How to stay clean in Prison


I saw new guys avoid the showers because of fear, but that never played out well. You can’t stink in prison

 

Excerpted with permission from “A Day in Prison” by John Fuller. Copyright 2017, Skyhorse Publishing, Inc. Available for purchase on Amazon, Barnes & Noble and IndieBound.

Book Cover

 

There are six showerheads available in the small, white-and-mold tiled room, but no guards. Terror is probably turning your bowels to water as you try to decide if you really need to shower. You’ve seen the movies. But you’ve probably also had the nervous sweats and so you’ll literally smell scared. Keeping the towel wrapped around you until the last possible second, you’re going to turn on the water and probably decide against waiting for it to get hot. Bust out your tiny green bottle of Pert shampoo, rinse under the tepid stream, and get dressed without taking the time to dry off. Try not to look freaked out, though the amused faces and hoots from the room full of naked men will let you know if you were unsuccessful.

Keeping clean in prison is a necessity, not a luxury. You need to wear clean clothes and take showers not just because that’s what you’re used to on the outside, or because it’s an administrative policy, but also to make sure you aren’t offending anyone with your body odor. You’ve got a cell mate and he is going to care if you stink.

I saw new guys avoid the showers because of fear, but that never played out well. During my first year inside, two different men were harassed into leaving the television room because they smelled so offensive. One of them had his head dunked in a used toilet to encourage him to get under the shower spray. If an inmate starts to stink, other inmates have the right to ask the guy to leave the shared spaces, or move into another cell. If he still refuses to take a shower, his fellow inmates may give him a time frame to check into Administrative Segregation (Ad Seg) or suffer the consequences later. If he’s smart, he will take his shower, but if he absolutely refuses, the correctional officers can write a disciplinary sanction or throw him in Ad Seg. And he better hope that happens before the prisoners enforce their threats.

Put simply: Don’t stink. Take a shower.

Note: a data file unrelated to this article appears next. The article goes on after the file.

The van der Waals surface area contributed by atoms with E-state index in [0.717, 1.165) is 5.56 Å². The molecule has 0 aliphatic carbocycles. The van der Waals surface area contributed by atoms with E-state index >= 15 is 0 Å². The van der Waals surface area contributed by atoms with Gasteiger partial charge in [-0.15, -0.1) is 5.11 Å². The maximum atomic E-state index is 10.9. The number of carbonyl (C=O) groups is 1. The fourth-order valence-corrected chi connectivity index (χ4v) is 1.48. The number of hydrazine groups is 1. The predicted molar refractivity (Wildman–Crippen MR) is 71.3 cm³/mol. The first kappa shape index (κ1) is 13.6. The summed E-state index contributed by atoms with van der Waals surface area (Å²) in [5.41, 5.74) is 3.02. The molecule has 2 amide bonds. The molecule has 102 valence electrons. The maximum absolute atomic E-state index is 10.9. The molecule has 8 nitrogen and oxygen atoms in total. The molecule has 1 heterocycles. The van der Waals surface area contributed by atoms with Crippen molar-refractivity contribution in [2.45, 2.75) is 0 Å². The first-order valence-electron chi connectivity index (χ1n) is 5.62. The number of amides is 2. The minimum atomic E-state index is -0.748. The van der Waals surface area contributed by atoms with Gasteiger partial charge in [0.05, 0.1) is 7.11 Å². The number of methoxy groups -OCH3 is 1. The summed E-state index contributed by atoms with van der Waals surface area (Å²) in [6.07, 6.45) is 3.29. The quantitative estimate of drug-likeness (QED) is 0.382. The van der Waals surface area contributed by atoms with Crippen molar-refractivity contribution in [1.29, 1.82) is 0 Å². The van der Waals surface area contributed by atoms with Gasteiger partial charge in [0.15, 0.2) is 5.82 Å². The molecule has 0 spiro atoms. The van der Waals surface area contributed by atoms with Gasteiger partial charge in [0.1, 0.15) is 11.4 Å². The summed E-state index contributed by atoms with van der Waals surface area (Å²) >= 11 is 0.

To see the full story Click The Link Below

http://www.salon.com/2017/07/07/how-to-stay-clean-in-prison/

 

 

 

 

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Published by CityFella

Big city fella, Born and Raised in the San Francisco Bay Area. Lived in New York (a part time New Yorker) for three years . I have lived in the Sacramento area since 1993. When I first moved here, I hated it. Initially found the city too conservative for my tastes. A great place to raise children however too few options for adults . The city has grown up, there is much to do here. The city suffers from low self esteem in my opinion, locals have few positive words to say about their hometown. visitors and transplants are amazed at what they find here. From, the grand old homes in Alkali Flats, and the huge trees in midtown, there are many surprises in Sacramento. Theater is alive is this area . And finally ,there is a nightlife... In.downtown midtown, for the young and not so young. My Criticism is with local government. There is a shortage of visionaries in city hall. Sacramento has long relied on the state, feds and real estate for revenue. Like many cities in America,Downtown Sacramento was the hub of activity in the area. as the population moved to the suburbs and retail followed. The city has spent millions to revive downtown. Today less than ten thousand people live downtown. No one at city hall could connect the dots. Population-Retail. Business says Sacramento is challenging and many corporations have chosen to set up operations outside the cities limits. There is vision in the burbs. Sacramento has bones, there are many good pieces here, leaders seem unable or unwilling to put those pieces together into. Rant aside, I love it here. From the trees to the rivers. But its the people here that move me. Sacramento is one of the most integrated cities in America. I find I'm welcome everywhere. The spices work in this city of nearly 500,000 and for the most part these spices blend well together. From Ukrainians to Hispanics and a sizable gay community, all the spices seem to work well here. I frequently travel and occasionally I will venture into a city with huge racial borders, where its unsafe to visit after certain hours. I haven't found it here. I cant imagine living in a community where there is one hue or one spice. I love the big trees, Temple Coffee House, the Alhambra Safeway, Zelda's Pizza, Bicyclist in Midtown, The Mother Lode Saloon, Crest Theater, and the Rivers. I could go on and I might. Sacramento is home.

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